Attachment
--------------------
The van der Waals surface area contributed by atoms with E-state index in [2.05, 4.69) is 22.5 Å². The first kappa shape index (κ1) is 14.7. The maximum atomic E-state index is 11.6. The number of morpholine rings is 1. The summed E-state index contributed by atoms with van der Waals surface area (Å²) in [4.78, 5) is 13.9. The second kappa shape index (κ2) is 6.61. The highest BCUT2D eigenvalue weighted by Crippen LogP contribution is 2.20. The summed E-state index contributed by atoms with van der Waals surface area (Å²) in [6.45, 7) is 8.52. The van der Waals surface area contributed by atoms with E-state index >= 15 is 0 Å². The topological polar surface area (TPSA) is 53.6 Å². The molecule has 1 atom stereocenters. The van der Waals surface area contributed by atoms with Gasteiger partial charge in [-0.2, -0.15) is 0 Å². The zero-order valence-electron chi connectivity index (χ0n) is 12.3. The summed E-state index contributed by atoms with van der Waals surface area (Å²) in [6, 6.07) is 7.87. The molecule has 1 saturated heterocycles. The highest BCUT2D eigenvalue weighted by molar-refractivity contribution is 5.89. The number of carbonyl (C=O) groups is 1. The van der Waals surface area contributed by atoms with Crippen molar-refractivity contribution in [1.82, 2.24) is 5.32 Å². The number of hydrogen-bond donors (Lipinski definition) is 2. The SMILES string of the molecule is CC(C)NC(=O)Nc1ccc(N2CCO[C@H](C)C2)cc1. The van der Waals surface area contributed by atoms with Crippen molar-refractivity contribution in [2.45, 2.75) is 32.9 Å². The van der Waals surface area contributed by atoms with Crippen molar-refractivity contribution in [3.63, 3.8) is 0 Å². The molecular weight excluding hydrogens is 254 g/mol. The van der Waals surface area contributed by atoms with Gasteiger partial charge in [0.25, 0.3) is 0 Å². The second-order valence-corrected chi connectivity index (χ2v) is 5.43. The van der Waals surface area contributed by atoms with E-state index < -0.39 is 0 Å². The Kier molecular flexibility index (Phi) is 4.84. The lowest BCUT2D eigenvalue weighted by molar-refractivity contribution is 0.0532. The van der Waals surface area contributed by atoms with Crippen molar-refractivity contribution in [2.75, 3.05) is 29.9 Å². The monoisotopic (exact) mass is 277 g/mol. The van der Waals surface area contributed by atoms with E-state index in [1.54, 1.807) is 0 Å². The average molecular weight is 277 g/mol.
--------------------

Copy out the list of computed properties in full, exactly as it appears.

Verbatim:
The van der Waals surface area contributed by atoms with E-state index in [2.05, 4.69) is 22.5 Å². The first kappa shape index (κ1) is 14.7. The maximum atomic E-state index is 11.6. The number of morpholine rings is 1. The summed E-state index contributed by atoms with van der Waals surface area (Å²) in [4.78, 5) is 13.9. The second kappa shape index (κ2) is 6.61. The highest BCUT2D eigenvalue weighted by Crippen LogP contribution is 2.20. The summed E-state index contributed by atoms with van der Waals surface area (Å²) in [6.45, 7) is 8.52. The van der Waals surface area contributed by atoms with E-state index >= 15 is 0 Å². The topological polar surface area (TPSA) is 53.6 Å². The molecule has 1 atom stereocenters. The van der Waals surface area contributed by atoms with Gasteiger partial charge in [-0.2, -0.15) is 0 Å². The zero-order valence-electron chi connectivity index (χ0n) is 12.3. The summed E-state index contributed by atoms with van der Waals surface area (Å²) in [6, 6.07) is 7.87. The molecule has 1 saturated heterocycles. The highest BCUT2D eigenvalue weighted by molar-refractivity contribution is 5.89. The number of carbonyl (C=O) groups is 1. The van der Waals surface area contributed by atoms with Crippen molar-refractivity contribution in [1.82, 2.24) is 5.32 Å². The number of hydrogen-bond donors (Lipinski definition) is 2. The SMILES string of the molecule is CC(C)NC(=O)Nc1ccc(N2CCO[C@H](C)C2)cc1. The van der Waals surface area contributed by atoms with Crippen molar-refractivity contribution in [2.45, 2.75) is 32.9 Å². The van der Waals surface area contributed by atoms with Crippen molar-refractivity contribution in [3.63, 3.8) is 0 Å². The molecular weight excluding hydrogens is 254 g/mol. The van der Waals surface area contributed by atoms with Gasteiger partial charge in [0.25, 0.3) is 0 Å². The second-order valence-corrected chi connectivity index (χ2v) is 5.43. The van der Waals surface area contributed by atoms with E-state index < -0.39 is 0 Å². The Kier molecular flexibility index (Phi) is 4.84. The lowest BCUT2D eigenvalue weighted by molar-refractivity contribution is 0.0532. The van der Waals surface area contributed by atoms with Crippen molar-refractivity contribution in [2.75, 3.05) is 29.9 Å². The monoisotopic (exact) mass is 277 g/mol. The van der Waals surface area contributed by atoms with E-state index in [1.54, 1.807) is 0 Å². The average molecular weight is 277 g/mol.